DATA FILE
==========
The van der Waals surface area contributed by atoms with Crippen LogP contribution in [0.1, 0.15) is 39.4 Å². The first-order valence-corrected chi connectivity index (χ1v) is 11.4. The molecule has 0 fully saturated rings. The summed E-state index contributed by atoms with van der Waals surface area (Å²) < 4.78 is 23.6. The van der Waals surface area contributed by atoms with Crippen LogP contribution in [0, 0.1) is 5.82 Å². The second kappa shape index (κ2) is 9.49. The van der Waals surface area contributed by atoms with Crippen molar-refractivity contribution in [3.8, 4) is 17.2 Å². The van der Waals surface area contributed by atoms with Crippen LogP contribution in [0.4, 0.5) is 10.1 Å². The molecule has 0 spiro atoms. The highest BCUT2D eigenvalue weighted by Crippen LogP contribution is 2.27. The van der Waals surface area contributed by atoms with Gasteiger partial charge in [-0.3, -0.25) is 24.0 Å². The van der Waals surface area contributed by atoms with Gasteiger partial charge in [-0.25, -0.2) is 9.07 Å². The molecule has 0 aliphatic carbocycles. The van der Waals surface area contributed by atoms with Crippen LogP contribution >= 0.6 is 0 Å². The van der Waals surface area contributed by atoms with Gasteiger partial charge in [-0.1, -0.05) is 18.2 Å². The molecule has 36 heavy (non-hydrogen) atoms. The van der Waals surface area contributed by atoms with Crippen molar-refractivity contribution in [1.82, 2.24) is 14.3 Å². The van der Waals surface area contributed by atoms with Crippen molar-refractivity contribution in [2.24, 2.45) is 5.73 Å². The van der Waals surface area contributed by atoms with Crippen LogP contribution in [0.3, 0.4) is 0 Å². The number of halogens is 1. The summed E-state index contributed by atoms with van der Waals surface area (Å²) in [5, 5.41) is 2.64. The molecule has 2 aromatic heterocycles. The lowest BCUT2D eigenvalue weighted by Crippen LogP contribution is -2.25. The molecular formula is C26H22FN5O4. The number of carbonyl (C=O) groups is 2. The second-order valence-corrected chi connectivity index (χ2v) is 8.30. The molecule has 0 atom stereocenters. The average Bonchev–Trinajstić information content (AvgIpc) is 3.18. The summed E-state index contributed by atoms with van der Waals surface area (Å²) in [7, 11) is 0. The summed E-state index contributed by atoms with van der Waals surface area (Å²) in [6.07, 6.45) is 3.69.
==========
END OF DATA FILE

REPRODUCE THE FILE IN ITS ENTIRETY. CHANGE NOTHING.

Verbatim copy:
The van der Waals surface area contributed by atoms with Crippen LogP contribution in [0.1, 0.15) is 39.4 Å². The first-order valence-corrected chi connectivity index (χ1v) is 11.4. The molecule has 0 fully saturated rings. The summed E-state index contributed by atoms with van der Waals surface area (Å²) < 4.78 is 23.6. The van der Waals surface area contributed by atoms with Crippen LogP contribution in [0, 0.1) is 5.82 Å². The second kappa shape index (κ2) is 9.49. The van der Waals surface area contributed by atoms with Crippen molar-refractivity contribution in [3.8, 4) is 17.2 Å². The van der Waals surface area contributed by atoms with Crippen LogP contribution in [0.4, 0.5) is 10.1 Å². The molecule has 0 spiro atoms. The highest BCUT2D eigenvalue weighted by Crippen LogP contribution is 2.27. The van der Waals surface area contributed by atoms with Gasteiger partial charge in [-0.3, -0.25) is 24.0 Å². The van der Waals surface area contributed by atoms with Gasteiger partial charge in [-0.25, -0.2) is 9.07 Å². The molecule has 0 aliphatic carbocycles. The van der Waals surface area contributed by atoms with Crippen LogP contribution >= 0.6 is 0 Å². The van der Waals surface area contributed by atoms with Gasteiger partial charge in [-0.1, -0.05) is 18.2 Å². The molecule has 36 heavy (non-hydrogen) atoms. The van der Waals surface area contributed by atoms with Crippen molar-refractivity contribution in [1.82, 2.24) is 14.3 Å². The van der Waals surface area contributed by atoms with Crippen molar-refractivity contribution in [2.24, 2.45) is 5.73 Å². The van der Waals surface area contributed by atoms with Crippen LogP contribution in [0.3, 0.4) is 0 Å². The number of halogens is 1. The summed E-state index contributed by atoms with van der Waals surface area (Å²) in [5, 5.41) is 2.64. The molecule has 2 aromatic heterocycles. The lowest BCUT2D eigenvalue weighted by Crippen LogP contribution is -2.25. The molecular formula is C26H22FN5O4. The number of carbonyl (C=O) groups is 2. The second-order valence-corrected chi connectivity index (χ2v) is 8.30. The molecule has 0 atom stereocenters. The average Bonchev–Trinajstić information content (AvgIpc) is 3.18. The summed E-state index contributed by atoms with van der Waals surface area (Å²) in [7, 11) is 0. The summed E-state index contributed by atoms with van der Waals surface area (Å²) in [6.07, 6.45) is 3.69.